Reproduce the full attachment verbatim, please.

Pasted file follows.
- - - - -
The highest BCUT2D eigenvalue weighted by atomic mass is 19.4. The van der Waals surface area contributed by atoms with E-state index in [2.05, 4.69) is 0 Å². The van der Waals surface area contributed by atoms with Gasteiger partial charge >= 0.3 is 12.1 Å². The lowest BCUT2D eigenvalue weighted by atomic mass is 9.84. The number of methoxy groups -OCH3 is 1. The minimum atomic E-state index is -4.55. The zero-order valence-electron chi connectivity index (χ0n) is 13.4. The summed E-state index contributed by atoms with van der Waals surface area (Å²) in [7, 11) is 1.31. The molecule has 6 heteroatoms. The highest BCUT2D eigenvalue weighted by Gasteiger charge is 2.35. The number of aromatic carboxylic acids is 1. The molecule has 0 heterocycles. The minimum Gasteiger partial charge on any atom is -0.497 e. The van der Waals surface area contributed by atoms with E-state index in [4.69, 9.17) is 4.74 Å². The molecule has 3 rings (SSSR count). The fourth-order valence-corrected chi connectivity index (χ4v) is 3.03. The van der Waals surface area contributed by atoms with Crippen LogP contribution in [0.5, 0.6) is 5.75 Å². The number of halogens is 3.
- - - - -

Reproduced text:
The highest BCUT2D eigenvalue weighted by atomic mass is 19.4. The van der Waals surface area contributed by atoms with E-state index in [2.05, 4.69) is 0 Å². The van der Waals surface area contributed by atoms with Gasteiger partial charge >= 0.3 is 12.1 Å². The lowest BCUT2D eigenvalue weighted by atomic mass is 9.84. The number of methoxy groups -OCH3 is 1. The minimum atomic E-state index is -4.55. The zero-order valence-electron chi connectivity index (χ0n) is 13.4. The summed E-state index contributed by atoms with van der Waals surface area (Å²) in [7, 11) is 1.31. The molecule has 6 heteroatoms. The highest BCUT2D eigenvalue weighted by Gasteiger charge is 2.35. The number of aromatic carboxylic acids is 1. The molecule has 0 heterocycles. The minimum Gasteiger partial charge on any atom is -0.497 e. The van der Waals surface area contributed by atoms with E-state index in [4.69, 9.17) is 4.74 Å². The molecule has 3 rings (SSSR count). The fourth-order valence-corrected chi connectivity index (χ4v) is 3.03. The van der Waals surface area contributed by atoms with Crippen LogP contribution in [0.5, 0.6) is 5.75 Å². The number of halogens is 3.